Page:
Ocean Maps GmbH
Ever felt that trepidation about dropping onto a new and unseen site? Worry no more, with this virtual dive-site app.
Ease of Use:
4 – The controls take a little getting used to, but anyone who belongs to the PlayStation Generation will have no problems with it. If in doubt, ask a five-year-old.
Value for Money:
3 – Pricier than some of the other offerings in this review, Ocean Maps is nevertheless in a niche of its own, justifying the cost somewhat. If you’re smart about it, there are ways to keep costs to a minimum.
4 – Ocean Maps doesn’t contain any extra features per se, but each site is information-rich and a treat for the eyes.
4/5 – Many a great diver has experienced the butterflies associated with visiting a new site unguided for the first time. Indeed, more than a few have shelled out significant amounts for a guide to help abate the nerves.
This is where Ocean Maps comes in – providing immersive 3D maps for common sites, with a comprehensive fact-file to match.
It’s relatively easy to find the demo version of Ocean Maps, but it can be tricky to locate the site-specific versions on the app stores. One tip is to search by the “Ocean Maps” developer, which will offer you all the versions without a long-winded trawl.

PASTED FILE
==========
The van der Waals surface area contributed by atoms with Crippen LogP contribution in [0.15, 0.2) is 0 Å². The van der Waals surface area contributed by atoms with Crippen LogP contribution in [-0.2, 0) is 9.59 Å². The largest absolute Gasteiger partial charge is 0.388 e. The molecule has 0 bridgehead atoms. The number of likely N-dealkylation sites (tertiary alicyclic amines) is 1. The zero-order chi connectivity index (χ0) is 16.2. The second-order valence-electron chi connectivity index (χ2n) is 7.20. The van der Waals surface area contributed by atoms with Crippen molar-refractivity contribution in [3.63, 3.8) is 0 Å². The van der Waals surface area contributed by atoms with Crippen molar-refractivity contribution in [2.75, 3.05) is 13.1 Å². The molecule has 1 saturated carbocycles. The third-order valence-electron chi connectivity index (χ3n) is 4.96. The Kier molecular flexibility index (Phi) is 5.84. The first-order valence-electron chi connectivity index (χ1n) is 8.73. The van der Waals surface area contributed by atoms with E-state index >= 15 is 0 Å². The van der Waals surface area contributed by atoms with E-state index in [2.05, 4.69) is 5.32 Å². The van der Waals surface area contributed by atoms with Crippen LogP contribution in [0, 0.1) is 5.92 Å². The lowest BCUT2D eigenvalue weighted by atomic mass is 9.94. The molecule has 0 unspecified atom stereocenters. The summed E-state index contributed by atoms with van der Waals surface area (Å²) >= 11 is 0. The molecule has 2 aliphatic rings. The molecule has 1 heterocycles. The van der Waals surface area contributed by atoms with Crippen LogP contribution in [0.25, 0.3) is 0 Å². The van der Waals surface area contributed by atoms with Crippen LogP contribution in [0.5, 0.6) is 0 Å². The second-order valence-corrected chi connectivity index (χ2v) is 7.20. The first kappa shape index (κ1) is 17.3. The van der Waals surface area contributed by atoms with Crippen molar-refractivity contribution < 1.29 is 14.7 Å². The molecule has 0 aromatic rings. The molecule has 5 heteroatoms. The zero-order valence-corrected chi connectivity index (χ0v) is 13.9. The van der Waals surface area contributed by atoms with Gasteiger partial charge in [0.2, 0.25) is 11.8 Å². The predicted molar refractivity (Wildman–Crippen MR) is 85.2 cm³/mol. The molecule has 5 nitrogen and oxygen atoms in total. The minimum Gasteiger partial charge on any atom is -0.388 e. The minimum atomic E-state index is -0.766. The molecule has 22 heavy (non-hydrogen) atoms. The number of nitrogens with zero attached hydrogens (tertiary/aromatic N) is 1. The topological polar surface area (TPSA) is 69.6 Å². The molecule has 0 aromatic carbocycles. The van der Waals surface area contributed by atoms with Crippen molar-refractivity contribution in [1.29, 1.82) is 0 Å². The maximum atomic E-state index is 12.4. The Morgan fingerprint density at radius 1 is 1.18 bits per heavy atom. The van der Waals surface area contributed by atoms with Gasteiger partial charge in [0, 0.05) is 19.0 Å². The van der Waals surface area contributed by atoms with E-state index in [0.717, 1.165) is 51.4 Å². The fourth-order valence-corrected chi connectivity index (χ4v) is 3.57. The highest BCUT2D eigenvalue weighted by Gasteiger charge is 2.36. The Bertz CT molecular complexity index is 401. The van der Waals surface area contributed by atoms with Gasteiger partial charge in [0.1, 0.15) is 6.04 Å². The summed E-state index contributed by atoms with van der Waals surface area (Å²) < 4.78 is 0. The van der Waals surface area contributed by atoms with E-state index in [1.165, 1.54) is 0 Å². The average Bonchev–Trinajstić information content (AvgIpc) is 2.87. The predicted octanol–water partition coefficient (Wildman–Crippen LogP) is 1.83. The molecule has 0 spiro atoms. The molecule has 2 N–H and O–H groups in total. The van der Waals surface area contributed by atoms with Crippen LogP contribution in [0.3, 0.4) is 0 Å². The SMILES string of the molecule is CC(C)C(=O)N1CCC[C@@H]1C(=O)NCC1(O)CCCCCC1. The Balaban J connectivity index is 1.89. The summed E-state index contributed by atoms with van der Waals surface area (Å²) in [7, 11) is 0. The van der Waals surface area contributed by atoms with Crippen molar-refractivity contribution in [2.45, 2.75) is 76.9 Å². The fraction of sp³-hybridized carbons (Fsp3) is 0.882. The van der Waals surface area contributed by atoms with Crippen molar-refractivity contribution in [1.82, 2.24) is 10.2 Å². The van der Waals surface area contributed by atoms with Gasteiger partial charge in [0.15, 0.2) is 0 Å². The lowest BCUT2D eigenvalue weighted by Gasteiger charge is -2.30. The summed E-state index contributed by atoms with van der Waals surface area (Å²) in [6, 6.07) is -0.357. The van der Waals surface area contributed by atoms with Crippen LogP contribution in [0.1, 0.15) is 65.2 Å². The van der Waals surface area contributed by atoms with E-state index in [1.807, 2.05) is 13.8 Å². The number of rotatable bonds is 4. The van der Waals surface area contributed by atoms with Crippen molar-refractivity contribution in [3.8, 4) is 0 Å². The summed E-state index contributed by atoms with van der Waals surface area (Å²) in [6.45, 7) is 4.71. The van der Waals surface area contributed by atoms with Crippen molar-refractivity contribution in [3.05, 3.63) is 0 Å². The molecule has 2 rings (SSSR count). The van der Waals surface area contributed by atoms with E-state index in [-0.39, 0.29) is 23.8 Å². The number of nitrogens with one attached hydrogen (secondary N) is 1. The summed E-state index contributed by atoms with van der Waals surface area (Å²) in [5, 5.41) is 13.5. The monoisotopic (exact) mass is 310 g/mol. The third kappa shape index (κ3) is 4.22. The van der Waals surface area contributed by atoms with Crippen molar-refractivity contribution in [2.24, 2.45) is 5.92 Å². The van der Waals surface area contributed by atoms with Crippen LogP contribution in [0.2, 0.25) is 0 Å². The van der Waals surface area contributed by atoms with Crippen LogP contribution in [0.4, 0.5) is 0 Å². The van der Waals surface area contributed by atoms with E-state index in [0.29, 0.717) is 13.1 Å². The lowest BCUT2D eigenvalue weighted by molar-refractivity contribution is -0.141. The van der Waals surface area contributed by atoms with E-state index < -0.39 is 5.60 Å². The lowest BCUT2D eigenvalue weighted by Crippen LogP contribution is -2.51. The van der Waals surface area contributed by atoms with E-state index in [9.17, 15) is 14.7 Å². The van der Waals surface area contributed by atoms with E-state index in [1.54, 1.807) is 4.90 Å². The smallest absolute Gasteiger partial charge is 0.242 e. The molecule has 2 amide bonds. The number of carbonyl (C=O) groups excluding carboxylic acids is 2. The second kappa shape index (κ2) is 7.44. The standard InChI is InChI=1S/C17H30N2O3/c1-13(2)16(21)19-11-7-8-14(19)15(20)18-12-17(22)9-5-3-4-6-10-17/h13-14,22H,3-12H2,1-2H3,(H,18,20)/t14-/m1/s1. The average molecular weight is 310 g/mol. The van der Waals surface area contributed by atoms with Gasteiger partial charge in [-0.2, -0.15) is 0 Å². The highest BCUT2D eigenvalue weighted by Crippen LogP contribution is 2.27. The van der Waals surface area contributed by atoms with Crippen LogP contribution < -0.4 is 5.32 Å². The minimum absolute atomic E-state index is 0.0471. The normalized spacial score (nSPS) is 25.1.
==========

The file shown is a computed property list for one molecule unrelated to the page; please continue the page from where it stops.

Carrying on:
You’ll notice I said versions – yes , Ocean Maps produces a separate app for each geographical area. And because it’s a company relatively new to the scene, these are somewhat limited.
At the time of writing, apps available to UK users cover Florida, Aqaba, Kreidesee (the developer is Austrian) and, if you’re feeling flush, a Stuart Cove-specific version for the Bahamas.
The company is really pitching itself at the commercial market rather than individual recreational divers, hoping that larger dive-centres such as Cove’s will front the costs to survey their local sites. So if you’re after mapping for some far-flung site, don’t hold your breath!
Still, what this app does, it does fantastically. It’s a fabulous asset from which dive-guides can brief and can be used to produce detailed sketch-maps for slates, with the potential to improve navigational safety.
I trialled the Florida version, which seems to be one of the more swept-up offerings. It covered 59 sites, from wrecks to reefs, all in glorious colour.
Though the initial download was free in this case, sites were charged at either £9.99 for single-site lifetime access, or £2.75 a month to view all sites in the app.
For most divers, a month is probably all you need, though don’t forget to cancel that contract once home! Other versions vary in price from nothing for the Aqaba app to an eye-watering £48.99 for the Bahamas!
Aside from the organisational mess Ocean Maps seems to have got into with a multitude of similar apps, these are a great asset so long as your chosen site is, literally, on the map.